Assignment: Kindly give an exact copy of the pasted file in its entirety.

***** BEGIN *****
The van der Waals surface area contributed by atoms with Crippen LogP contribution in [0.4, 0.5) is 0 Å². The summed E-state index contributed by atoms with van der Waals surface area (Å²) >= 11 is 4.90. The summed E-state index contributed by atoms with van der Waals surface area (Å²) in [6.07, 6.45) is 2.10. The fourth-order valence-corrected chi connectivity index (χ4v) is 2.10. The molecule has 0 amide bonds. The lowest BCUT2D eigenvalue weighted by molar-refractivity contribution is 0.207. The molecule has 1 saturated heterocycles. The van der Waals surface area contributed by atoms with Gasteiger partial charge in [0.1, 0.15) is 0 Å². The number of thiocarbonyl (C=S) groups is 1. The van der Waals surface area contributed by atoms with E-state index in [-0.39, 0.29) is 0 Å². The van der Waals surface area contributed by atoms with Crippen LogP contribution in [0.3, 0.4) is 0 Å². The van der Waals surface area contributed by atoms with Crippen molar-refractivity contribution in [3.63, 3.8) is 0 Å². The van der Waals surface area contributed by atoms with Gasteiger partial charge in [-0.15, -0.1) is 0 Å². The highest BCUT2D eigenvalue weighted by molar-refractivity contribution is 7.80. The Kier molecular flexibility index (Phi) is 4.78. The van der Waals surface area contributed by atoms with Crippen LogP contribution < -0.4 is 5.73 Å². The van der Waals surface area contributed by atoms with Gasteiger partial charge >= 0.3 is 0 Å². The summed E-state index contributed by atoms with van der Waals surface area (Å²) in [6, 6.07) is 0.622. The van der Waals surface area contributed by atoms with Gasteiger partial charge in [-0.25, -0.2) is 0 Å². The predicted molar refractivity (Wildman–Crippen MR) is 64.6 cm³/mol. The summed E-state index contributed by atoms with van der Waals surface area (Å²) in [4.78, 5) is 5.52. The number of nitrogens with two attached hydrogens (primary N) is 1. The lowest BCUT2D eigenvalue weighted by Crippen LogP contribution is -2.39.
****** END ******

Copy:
The van der Waals surface area contributed by atoms with Crippen LogP contribution in [0.4, 0.5) is 0 Å². The summed E-state index contributed by atoms with van der Waals surface area (Å²) >= 11 is 4.90. The summed E-state index contributed by atoms with van der Waals surface area (Å²) in [6.07, 6.45) is 2.10. The fourth-order valence-corrected chi connectivity index (χ4v) is 2.10. The molecule has 0 amide bonds. The lowest BCUT2D eigenvalue weighted by molar-refractivity contribution is 0.207. The molecule has 1 saturated heterocycles. The van der Waals surface area contributed by atoms with Gasteiger partial charge in [0.1, 0.15) is 0 Å². The number of thiocarbonyl (C=S) groups is 1. The van der Waals surface area contributed by atoms with E-state index in [-0.39, 0.29) is 0 Å². The van der Waals surface area contributed by atoms with Crippen LogP contribution in [0.3, 0.4) is 0 Å². The van der Waals surface area contributed by atoms with Crippen molar-refractivity contribution in [3.63, 3.8) is 0 Å². The van der Waals surface area contributed by atoms with Gasteiger partial charge in [-0.15, -0.1) is 0 Å². The highest BCUT2D eigenvalue weighted by molar-refractivity contribution is 7.80. The Kier molecular flexibility index (Phi) is 4.78. The van der Waals surface area contributed by atoms with Crippen LogP contribution < -0.4 is 5.73 Å². The van der Waals surface area contributed by atoms with Gasteiger partial charge >= 0.3 is 0 Å². The summed E-state index contributed by atoms with van der Waals surface area (Å²) in [6, 6.07) is 0.622. The van der Waals surface area contributed by atoms with Gasteiger partial charge in [-0.25, -0.2) is 0 Å². The predicted molar refractivity (Wildman–Crippen MR) is 64.6 cm³/mol. The summed E-state index contributed by atoms with van der Waals surface area (Å²) in [4.78, 5) is 5.52. The number of nitrogens with two attached hydrogens (primary N) is 1. The lowest BCUT2D eigenvalue weighted by Crippen LogP contribution is -2.39.